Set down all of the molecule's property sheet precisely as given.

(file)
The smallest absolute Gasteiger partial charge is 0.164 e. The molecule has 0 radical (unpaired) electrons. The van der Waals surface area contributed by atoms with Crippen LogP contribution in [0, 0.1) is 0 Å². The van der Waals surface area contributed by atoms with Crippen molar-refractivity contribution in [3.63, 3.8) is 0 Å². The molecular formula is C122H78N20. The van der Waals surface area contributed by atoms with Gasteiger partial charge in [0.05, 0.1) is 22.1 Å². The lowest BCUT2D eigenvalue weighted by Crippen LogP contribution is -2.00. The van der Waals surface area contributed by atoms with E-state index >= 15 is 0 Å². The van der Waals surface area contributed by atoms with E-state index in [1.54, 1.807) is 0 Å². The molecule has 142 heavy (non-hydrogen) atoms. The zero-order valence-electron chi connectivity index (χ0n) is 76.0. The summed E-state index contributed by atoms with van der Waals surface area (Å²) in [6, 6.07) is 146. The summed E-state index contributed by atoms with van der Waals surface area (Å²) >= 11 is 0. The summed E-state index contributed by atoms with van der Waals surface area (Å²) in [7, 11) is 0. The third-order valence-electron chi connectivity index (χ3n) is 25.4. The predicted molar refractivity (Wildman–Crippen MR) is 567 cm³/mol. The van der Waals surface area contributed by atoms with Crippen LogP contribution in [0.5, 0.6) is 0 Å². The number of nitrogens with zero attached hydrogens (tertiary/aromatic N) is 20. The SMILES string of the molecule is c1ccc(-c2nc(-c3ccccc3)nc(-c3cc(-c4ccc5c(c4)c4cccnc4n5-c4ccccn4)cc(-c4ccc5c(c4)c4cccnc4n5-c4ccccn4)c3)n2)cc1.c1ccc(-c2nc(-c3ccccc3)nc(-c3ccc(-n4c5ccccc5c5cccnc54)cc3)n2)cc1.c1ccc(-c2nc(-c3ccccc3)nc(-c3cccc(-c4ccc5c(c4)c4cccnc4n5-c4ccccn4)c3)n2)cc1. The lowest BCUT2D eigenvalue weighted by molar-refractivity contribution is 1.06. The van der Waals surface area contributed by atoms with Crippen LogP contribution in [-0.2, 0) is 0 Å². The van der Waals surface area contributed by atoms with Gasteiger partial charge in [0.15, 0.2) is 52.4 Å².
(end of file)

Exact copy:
The smallest absolute Gasteiger partial charge is 0.164 e. The molecule has 0 radical (unpaired) electrons. The van der Waals surface area contributed by atoms with Crippen LogP contribution in [0, 0.1) is 0 Å². The van der Waals surface area contributed by atoms with Crippen molar-refractivity contribution in [3.63, 3.8) is 0 Å². The molecular formula is C122H78N20. The van der Waals surface area contributed by atoms with Gasteiger partial charge in [0.05, 0.1) is 22.1 Å². The lowest BCUT2D eigenvalue weighted by Crippen LogP contribution is -2.00. The van der Waals surface area contributed by atoms with E-state index >= 15 is 0 Å². The van der Waals surface area contributed by atoms with E-state index in [1.54, 1.807) is 0 Å². The molecule has 142 heavy (non-hydrogen) atoms. The zero-order valence-electron chi connectivity index (χ0n) is 76.0. The summed E-state index contributed by atoms with van der Waals surface area (Å²) in [6, 6.07) is 146. The summed E-state index contributed by atoms with van der Waals surface area (Å²) >= 11 is 0. The summed E-state index contributed by atoms with van der Waals surface area (Å²) in [7, 11) is 0. The third-order valence-electron chi connectivity index (χ3n) is 25.4. The predicted molar refractivity (Wildman–Crippen MR) is 567 cm³/mol. The van der Waals surface area contributed by atoms with Crippen LogP contribution in [0.5, 0.6) is 0 Å². The number of nitrogens with zero attached hydrogens (tertiary/aromatic N) is 20. The SMILES string of the molecule is c1ccc(-c2nc(-c3ccccc3)nc(-c3cc(-c4ccc5c(c4)c4cccnc4n5-c4ccccn4)cc(-c4ccc5c(c4)c4cccnc4n5-c4ccccn4)c3)n2)cc1.c1ccc(-c2nc(-c3ccccc3)nc(-c3ccc(-n4c5ccccc5c5cccnc54)cc3)n2)cc1.c1ccc(-c2nc(-c3ccccc3)nc(-c3cccc(-c4ccc5c(c4)c4cccnc4n5-c4ccccn4)c3)n2)cc1. The lowest BCUT2D eigenvalue weighted by molar-refractivity contribution is 1.06. The van der Waals surface area contributed by atoms with Crippen LogP contribution in [-0.2, 0) is 0 Å². The van der Waals surface area contributed by atoms with Gasteiger partial charge in [0.15, 0.2) is 52.4 Å².